Tax gives financial expression to a nation’s cultural code and national priorities. Any dialogue about identity and nationhood will always lean on discussions about taxation. Tax is political. How we tax, who we tax, and why we tax, takes us back to the fundamental issues of ‘fairness’ and ‘equality’. From within a socio-legal frame there is compelling evidence that tax impacts the experience of women in society, LGBT+ people, ethnic minorities, first peoples, immigrants and persons on the margins of society. On the far side of the tax continuum are Arabian fiefdoms that have zero income tax. This relieves their rulers of having to offer the populace any opportunity for authentic participation in governance. No tax- no representation.
In 1903, bottles and stones soared through stained glass windows from one side and bullets on the other as members of the Ratepayers Association gathered in Brunswick Square, Trinidad. The Red House was set ablaze in response to a proposal to increase water rates. Recently in Paris, Yellow Vest protesters voiced their outrage at the government’s decision to target automobile pollution by imposing a Carbon Tax. The pre-tax minimum wage among the poor in France is €1,498.47 ($1,701.80) a month, for a work week of 35 hours, or roughly $11.22 an hour. In the US, the federal minimum wage is $7.25 per hour since 2009. The Paris revolts spiralled into a violent expression of general discontent with demands ranging from lower taxes and improved spending power to better public services.
The demands of the Yellow Vest protesters scorched a gaping hole in the French national budget. The fiscal package needed to plug the pit and pacify the people was €10bn (£9bn; $11bn). A straightforward consequence of corking the cavity was immediate cut backs on urban regeneration, education, border security, health care and other national priorities unless some new source of revenue could be identified quickly. A digital services tax that targeted twenty-four firms including several high-profile technology U.S. brands, comprising Google, Apple, Facebook and Amazon (GAFA) was one certain way to fund an unforeseen deficit. The new GAFA Tax is projected to collect about $560 million annually.
The industrialist Mr. Norman Sabga recently hoisted thoughtful economic sociology questions for every post-plantation economy in the eAge. His unambiguous position demystified the linkages between: capital outlay in plant and machinery, wages and levies, customs duties, VAT and stimulating economic growth through employment on the one hand, and the total absence of digital taxes on domiciles that have no physicality, which declare hefty profits, create no employment, and have no related expenses for plant and machinery on the other hand. How can companies in a Caribbean Single Market and Economy be competitive whilst they remain nested like Russian Babushka Dolls inside larger external shells that evade every tax and all other costs associated with the market? In April 2020 the UK’s digital tax will go into effect. Austria, the Czech Republic, Germany, Italy, Poland, and Spain will follow immediately thereafter.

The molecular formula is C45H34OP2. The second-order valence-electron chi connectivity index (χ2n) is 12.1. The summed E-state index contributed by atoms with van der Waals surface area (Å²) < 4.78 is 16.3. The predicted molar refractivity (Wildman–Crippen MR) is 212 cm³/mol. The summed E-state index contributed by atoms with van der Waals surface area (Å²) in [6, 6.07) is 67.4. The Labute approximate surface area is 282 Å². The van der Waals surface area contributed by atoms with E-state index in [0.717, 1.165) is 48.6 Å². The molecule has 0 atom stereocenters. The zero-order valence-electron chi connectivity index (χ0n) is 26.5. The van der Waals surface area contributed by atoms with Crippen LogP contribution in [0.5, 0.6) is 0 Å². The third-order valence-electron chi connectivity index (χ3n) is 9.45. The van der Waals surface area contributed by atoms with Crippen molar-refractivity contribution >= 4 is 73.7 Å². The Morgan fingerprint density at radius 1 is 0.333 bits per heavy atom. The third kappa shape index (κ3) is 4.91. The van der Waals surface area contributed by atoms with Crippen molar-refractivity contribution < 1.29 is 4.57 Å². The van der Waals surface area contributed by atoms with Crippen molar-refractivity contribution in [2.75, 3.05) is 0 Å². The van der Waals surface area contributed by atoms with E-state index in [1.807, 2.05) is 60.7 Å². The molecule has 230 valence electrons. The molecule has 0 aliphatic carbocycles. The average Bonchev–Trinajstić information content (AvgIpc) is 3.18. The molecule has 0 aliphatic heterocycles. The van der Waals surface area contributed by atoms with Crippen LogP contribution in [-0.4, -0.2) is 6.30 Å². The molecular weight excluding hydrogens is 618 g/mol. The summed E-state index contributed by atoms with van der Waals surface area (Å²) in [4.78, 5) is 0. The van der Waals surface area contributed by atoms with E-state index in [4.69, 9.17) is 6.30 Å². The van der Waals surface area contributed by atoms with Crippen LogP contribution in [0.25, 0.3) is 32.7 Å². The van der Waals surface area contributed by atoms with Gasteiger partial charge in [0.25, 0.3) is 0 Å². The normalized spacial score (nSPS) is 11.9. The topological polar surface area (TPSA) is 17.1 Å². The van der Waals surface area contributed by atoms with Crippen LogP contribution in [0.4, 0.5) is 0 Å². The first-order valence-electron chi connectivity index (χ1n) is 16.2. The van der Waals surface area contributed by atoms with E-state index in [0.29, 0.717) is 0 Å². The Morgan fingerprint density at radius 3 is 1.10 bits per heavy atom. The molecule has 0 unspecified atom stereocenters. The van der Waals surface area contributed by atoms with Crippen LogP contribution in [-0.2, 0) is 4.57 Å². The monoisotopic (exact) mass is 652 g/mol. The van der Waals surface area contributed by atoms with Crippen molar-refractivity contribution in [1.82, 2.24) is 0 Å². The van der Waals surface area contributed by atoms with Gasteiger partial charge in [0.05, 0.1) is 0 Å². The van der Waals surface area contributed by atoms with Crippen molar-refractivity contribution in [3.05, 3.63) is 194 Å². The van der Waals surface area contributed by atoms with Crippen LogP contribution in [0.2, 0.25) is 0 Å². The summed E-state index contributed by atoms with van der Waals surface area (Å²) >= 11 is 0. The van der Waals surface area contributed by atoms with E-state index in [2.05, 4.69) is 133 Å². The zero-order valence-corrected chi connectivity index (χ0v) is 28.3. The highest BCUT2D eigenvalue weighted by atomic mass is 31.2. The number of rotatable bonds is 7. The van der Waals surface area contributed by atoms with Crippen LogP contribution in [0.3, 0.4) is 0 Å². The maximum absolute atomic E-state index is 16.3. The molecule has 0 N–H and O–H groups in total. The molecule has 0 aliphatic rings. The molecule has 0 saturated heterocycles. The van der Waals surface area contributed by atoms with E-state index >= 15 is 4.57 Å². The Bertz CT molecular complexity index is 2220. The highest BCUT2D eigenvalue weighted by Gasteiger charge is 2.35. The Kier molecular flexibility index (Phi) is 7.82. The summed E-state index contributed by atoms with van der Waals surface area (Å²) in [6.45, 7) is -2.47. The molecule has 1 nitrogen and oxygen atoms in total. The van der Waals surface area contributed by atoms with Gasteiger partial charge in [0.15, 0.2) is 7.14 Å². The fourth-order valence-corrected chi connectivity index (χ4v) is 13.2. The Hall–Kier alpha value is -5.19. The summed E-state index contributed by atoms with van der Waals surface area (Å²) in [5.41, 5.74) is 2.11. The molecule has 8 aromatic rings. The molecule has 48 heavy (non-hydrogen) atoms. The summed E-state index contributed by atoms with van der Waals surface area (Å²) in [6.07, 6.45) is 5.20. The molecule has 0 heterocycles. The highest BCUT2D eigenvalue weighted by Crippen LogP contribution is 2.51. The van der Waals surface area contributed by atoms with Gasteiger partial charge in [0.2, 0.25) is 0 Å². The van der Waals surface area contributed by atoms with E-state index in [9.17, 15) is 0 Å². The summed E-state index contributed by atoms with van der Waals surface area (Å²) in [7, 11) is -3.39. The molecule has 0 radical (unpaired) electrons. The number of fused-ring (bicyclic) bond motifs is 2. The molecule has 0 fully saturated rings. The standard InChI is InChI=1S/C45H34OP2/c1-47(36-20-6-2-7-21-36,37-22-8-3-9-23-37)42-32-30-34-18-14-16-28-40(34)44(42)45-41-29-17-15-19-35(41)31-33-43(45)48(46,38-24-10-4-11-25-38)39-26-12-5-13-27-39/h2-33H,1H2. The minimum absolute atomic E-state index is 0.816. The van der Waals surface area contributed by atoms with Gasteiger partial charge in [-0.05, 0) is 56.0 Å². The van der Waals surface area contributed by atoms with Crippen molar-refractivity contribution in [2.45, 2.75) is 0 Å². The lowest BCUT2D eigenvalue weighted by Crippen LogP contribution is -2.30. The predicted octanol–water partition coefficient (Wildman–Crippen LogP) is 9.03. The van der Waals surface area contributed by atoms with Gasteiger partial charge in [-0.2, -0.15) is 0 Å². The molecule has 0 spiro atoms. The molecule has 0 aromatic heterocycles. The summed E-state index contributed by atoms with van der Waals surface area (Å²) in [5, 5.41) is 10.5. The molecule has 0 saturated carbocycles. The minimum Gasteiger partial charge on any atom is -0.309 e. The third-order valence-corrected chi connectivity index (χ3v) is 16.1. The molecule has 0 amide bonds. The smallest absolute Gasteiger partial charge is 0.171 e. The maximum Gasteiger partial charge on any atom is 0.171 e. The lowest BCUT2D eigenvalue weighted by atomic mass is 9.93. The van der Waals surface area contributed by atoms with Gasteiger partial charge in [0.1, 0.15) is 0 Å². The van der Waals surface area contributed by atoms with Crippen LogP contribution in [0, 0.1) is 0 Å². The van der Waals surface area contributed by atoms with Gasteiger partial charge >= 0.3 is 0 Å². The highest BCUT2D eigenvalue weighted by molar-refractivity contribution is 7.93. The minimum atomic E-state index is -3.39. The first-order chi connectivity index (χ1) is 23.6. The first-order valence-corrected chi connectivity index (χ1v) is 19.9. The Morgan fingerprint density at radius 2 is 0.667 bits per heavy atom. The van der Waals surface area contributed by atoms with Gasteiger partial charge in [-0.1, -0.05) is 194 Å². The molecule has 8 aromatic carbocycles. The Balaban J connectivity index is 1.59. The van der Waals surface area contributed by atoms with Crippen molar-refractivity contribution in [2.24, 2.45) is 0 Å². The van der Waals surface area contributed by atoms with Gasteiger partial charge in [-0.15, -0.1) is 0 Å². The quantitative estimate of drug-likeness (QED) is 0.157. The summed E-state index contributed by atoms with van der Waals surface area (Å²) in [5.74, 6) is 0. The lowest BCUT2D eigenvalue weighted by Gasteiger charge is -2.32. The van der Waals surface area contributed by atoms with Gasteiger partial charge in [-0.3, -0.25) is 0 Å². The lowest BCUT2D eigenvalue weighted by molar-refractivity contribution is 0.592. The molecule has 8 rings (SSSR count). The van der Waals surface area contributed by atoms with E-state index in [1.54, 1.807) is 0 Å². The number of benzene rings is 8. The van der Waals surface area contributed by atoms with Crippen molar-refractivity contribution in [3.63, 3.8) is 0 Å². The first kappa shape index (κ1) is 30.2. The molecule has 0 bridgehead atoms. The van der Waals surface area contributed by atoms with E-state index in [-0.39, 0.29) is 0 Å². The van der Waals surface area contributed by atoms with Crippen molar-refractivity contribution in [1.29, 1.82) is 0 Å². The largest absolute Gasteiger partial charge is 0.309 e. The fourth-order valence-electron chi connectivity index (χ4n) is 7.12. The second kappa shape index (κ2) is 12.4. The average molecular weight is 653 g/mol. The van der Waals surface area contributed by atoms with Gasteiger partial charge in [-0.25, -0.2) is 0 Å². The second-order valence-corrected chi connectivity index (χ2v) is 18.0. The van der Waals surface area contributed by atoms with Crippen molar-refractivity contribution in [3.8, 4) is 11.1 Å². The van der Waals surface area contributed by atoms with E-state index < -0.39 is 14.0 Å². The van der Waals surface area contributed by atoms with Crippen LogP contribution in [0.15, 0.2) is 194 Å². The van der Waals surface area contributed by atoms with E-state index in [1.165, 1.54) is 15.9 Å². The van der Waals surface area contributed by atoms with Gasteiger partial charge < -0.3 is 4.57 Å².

Talent is the principal asset of the entrepreneurial state and Brexit will compel UK firms to worry over issues related to talent, including: immigration, tax and mobility policy. Further ahead and deeper beneath Brexit are problems related to foreign exchange, VAT, dividend withholding tax, capital gains tax deferrals and group relief. Any shift in these rivers of revenue will have consequences for the aspirations of the UK to provide outstanding education, and the £1.8bn injection needed to upgrade health care.
England took control of the Cayman Islands along with Jamaica under the 1670 Treaty of Madrid. With no arable land available the Caymans never became a plantation economy that could mimic the majesty and opulence derived from Jamaican plantations. And so a slave society never emerged there. Instead the Caymans was primarily a maritime economy. It was a dependency of Jamaica under the Treaty of Madrid and the question of tax never arose. Over time, legislation scaffolded the development of a banking industry.
Today, it is one of the largest financial centres in the world ranking number five directly after New York, London, Tokyo and Hong Kong; offering first class financial infrastructure, a rich product portfolio and is home to 80% of the world´s mutual funds and hedge funds. It is also the second largest offshore insurance centre in the world. In the Caymans there is no income tax, no corporation tax, no arable land and no economy. To be competitive, onshore jurisdictions have started to borrow or mimic offshore products and services.
The FSF produces a table of the jurisdictions with the highest concentration of shadow banking financial assets, versus domestic GDP. In its 2018 report, several jurisdictions had shadow banking institution sectors that were quite large compared to the size of the domestic economy. OFI assets were 2,118 times GDP in the Cayman Islands, 246 times GDP in Luxembourg, 13 times GDP in Ireland, and 8.6 times GDP in the Netherlands.
Critical tax reform can reshape West Indian societies. This will enable states to give expression to their own cultural code, respond to people on the margins and drive the competitiveness of indigenous companies by taxing domiciles with no physicality.